One year ago I was sitting in an overly warm classroom at the University of California, Davis, at a workshop called “Chocolate: Our Dark Addiction,” which was part of the 2011 [Hazon Food Conference]. The session begins with the question, “What is good chocolate?” Hands shoot up and comments immediately start flying: “Texture”; “Mouth feel”; “Creaminess”; “Cacao percentage”; “Ratio of bitter to sweet; “Added ingredients like fruits and nuts”; “No fruits and nuts.” Etc.
I think about the word “good,” and then I raise my hand. “Chocolate that is produced without slave and child labor, by workers paid a fair wage?” I ask. I am a bit tentative, because I don’t want to sound like one of those holier-than-thou food-obsessed people who proclaim their ethical choices in a manner calculated to shame those around them . One of the two presenters pauses for a moment, smiles slightly, and says, “That’s what we’re going to talk about today: other meanings of ‘good’ as it pertains to chocolate.”
: http://www.hazon.org/programs/food-conference /
The rest of the workshop centers on a discussion of what fair trade means, and we taste samples of fair trade chocolate (they range from better-than-average to mouth-wateringly, mind-blowingly delicious). The website Fair Trade Judaica defines the fair trade movement as “promoting economic partnerships based on equality, justice and sustainable environmental practices. Fair trade connects consumers with producers from other countries, by emphasizing fair value return, environmental protection, and human and workers’ rights.”
We also watch a ten-minute segment from the documentary The Dark Side of Chocolate, made by Danish journalist Miki Mistrati and filmmaker U. Roberto Romano. In 2009, Mistrati traveled undercover to the Ivory Coast, which produces over 50% of the world’s chocolate, to document labor practices in the cacao fields. Although numerous chocolate company executives tell Mistrati that child and/or slave labor is a myth and doesn’t exist in the chocolate industry, Mistrati finds heartbreaking examples to the contrary. He interviews traffickers, children who have been rescued, and local people working to stop the trafficking of children into the cacao fields. It is a chilling ten minutes. I leave the workshop determined to change my chocolate consumption habits, because despite the fact that I had a hazy knowledge about problems with child labor in the chocolate industry even before I attended this workshop, I’d managed to disconnect that knowledge from my buying patterns. Until recently.
Flash forward to May 24, 2012. As a member of both the Portland Tuv Ha’Aretz steering committee and Havurah Shalom’s Tikkun Olam committee, I helped organize a fair trade chocolate event at Havurah Shalom in Portland, Oregon, featuring Ilana Schatz, founder of Fair Trade Judaica. Schatz, one of the presenters at the chocolate workshop at the Hazon Conference, put together a program called “Bean of Affliction: Chocolate, Child Labor and Choosing Fair Trade.” The event featured a delicious array of fair trade chocolate samples from Theo, Divine and Equal Exchange. There was a table full of information about fair trade that included Jewish teachings about labor, justice and the humane treatment of workers, how these values reflect fair trade’s mission statement, where to buy fair trade products, and letters in support of “Raise the Bar Hershey,” a national campaign that demands that Hershey comply with the commitment to end child labor, forced labor and trafficking in their cocoa supply chains.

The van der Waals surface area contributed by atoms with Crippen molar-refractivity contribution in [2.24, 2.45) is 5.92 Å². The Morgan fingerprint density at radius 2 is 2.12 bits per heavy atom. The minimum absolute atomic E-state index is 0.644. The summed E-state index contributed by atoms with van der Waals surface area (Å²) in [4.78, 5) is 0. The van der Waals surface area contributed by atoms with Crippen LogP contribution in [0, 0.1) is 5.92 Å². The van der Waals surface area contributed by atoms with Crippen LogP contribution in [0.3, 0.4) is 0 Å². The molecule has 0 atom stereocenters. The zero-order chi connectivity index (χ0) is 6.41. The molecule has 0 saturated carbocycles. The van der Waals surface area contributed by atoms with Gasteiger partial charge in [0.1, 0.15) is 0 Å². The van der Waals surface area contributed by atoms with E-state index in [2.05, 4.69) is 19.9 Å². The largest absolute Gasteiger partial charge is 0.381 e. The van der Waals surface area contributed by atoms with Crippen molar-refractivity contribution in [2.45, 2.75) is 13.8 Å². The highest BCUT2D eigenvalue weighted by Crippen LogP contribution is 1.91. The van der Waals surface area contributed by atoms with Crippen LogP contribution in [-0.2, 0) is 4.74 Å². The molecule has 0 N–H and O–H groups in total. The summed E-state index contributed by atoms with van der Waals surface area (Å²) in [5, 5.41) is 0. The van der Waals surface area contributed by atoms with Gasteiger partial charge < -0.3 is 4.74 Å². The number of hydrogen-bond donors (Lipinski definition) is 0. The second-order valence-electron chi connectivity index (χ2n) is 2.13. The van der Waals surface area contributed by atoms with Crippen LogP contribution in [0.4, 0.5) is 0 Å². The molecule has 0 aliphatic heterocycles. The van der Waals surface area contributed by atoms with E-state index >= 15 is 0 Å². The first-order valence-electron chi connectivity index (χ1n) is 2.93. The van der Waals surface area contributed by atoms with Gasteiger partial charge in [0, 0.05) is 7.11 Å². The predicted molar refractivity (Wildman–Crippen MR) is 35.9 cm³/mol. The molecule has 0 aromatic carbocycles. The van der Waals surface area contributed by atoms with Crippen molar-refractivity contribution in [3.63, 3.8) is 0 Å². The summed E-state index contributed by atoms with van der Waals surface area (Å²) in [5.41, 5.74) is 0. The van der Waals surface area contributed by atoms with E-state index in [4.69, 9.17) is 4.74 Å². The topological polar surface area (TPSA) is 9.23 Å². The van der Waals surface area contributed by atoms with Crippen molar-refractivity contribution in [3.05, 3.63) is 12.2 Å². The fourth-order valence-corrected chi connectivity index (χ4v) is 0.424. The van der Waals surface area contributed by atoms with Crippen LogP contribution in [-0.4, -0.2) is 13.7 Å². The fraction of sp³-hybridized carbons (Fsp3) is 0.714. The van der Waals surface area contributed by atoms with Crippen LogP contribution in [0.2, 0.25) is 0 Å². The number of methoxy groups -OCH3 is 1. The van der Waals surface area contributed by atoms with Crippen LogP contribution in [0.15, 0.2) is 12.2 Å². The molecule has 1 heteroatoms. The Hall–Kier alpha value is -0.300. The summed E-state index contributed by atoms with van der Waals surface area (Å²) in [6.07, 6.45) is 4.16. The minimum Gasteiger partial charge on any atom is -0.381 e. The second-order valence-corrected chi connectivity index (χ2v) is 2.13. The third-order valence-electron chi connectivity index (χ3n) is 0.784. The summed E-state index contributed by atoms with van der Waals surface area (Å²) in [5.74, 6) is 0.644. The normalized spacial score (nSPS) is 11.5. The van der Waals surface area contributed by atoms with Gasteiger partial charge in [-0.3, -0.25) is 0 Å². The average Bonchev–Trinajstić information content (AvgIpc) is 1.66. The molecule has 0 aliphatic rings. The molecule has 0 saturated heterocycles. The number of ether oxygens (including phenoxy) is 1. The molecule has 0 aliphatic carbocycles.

The connection between Fair Trade and Jewish values is clear. Our Jewish values command us to help the poor, the weak and the vulnerable. Our legacy of slavery in Egypt makes Jews especially sensitive to the consumption of products made by forced, child or slave labor. Particularly at Passover, eating non-fair trade chocolate negates the main purpose of the holiday, to remember our own slave past and to celebrate our liberation. How can we do that while eating chocolate made by children who have been trafficked, without their consent, into the cacao fields?
We also watched The Dark Side of Chocolate in its entirety. Afterwards, the 30 people attending expressed shock, outrage and a powerful desire to learn more about this relatively unknown issue. They asked a number of questions, including more information about edible fair trade products, and what they as individual consumers can do to end the labor abuses documented in the film.
As with many of our food choices, voting with our dollars is perhaps the most effective and immediate way to have an impact. There are a number of fair trade food options, and Schatz has a list of kosher fair trade products listed on her Web site, including Fair Trade chocolate gelt for Chanukah, made by Divine Chocolate, a cooperative farm owned by its chocolate workers in Ghana .
For me, it’s been surprisingly easy to give up buying non-fair trade chocolate. Because fair trade chocolate is of higher quality, it tastes better. It’s also richer and more satisfying than, say, a Hershey bar, so I eat less chocolate overall, because a little goes a long way. It’s become a treat, rather than an everyday luxury. And the realization I had in that overheated classroom last summer still holds: the sweet indulgence of chocolate needn’t come at such a bitter cost.
Liz Schwartz is a freelance writer, researcher and community organizer in Portland, Ore. When she’s not growing her own food, planning/organizing events for Portland Tuv Ha’Aretz, hosting The Yiddish Hour, on KBOO 90.7 fm, cooking, eating, making music, reading, biking, hiking, blogging or sleeping, she’s probably writing program notes for the Oregon Symphony. Or not.